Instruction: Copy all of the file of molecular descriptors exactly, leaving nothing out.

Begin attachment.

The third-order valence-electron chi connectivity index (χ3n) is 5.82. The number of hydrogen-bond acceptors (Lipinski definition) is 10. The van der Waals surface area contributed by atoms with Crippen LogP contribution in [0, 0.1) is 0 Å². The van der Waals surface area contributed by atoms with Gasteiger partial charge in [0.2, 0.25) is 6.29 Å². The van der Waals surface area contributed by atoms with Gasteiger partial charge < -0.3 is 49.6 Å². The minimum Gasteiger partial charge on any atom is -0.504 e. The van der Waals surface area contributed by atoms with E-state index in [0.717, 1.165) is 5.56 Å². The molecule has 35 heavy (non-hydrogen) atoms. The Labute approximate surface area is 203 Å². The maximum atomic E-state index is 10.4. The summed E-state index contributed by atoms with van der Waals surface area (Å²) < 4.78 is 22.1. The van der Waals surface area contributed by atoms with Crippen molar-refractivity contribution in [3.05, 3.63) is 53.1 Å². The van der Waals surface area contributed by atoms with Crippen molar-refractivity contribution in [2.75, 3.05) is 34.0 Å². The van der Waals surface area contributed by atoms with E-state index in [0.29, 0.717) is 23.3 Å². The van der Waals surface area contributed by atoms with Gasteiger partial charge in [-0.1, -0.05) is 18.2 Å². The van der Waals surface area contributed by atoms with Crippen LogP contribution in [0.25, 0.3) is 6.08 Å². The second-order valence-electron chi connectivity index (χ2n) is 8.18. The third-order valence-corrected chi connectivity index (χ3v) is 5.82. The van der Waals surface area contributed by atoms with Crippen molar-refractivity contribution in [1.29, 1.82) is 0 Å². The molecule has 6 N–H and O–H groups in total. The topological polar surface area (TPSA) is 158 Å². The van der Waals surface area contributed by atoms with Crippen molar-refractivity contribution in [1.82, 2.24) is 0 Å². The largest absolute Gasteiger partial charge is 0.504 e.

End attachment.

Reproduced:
The third-order valence-electron chi connectivity index (χ3n) is 5.82. The number of hydrogen-bond acceptors (Lipinski definition) is 10. The van der Waals surface area contributed by atoms with Crippen LogP contribution in [0, 0.1) is 0 Å². The van der Waals surface area contributed by atoms with Gasteiger partial charge in [0.2, 0.25) is 6.29 Å². The van der Waals surface area contributed by atoms with Gasteiger partial charge < -0.3 is 49.6 Å². The minimum Gasteiger partial charge on any atom is -0.504 e. The van der Waals surface area contributed by atoms with E-state index in [0.717, 1.165) is 5.56 Å². The molecule has 35 heavy (non-hydrogen) atoms. The Labute approximate surface area is 203 Å². The maximum atomic E-state index is 10.4. The summed E-state index contributed by atoms with van der Waals surface area (Å²) < 4.78 is 22.1. The van der Waals surface area contributed by atoms with Crippen molar-refractivity contribution in [3.05, 3.63) is 53.1 Å². The van der Waals surface area contributed by atoms with Crippen molar-refractivity contribution in [2.75, 3.05) is 34.0 Å². The van der Waals surface area contributed by atoms with E-state index in [0.29, 0.717) is 23.3 Å². The van der Waals surface area contributed by atoms with Gasteiger partial charge in [-0.1, -0.05) is 18.2 Å². The van der Waals surface area contributed by atoms with Crippen LogP contribution in [0.25, 0.3) is 6.08 Å². The second-order valence-electron chi connectivity index (χ2n) is 8.18. The third-order valence-corrected chi connectivity index (χ3v) is 5.82. The van der Waals surface area contributed by atoms with Crippen molar-refractivity contribution in [1.29, 1.82) is 0 Å². The molecule has 6 N–H and O–H groups in total. The topological polar surface area (TPSA) is 158 Å². The van der Waals surface area contributed by atoms with Crippen molar-refractivity contribution in [1.82, 2.24) is 0 Å². The largest absolute Gasteiger partial charge is 0.504 e.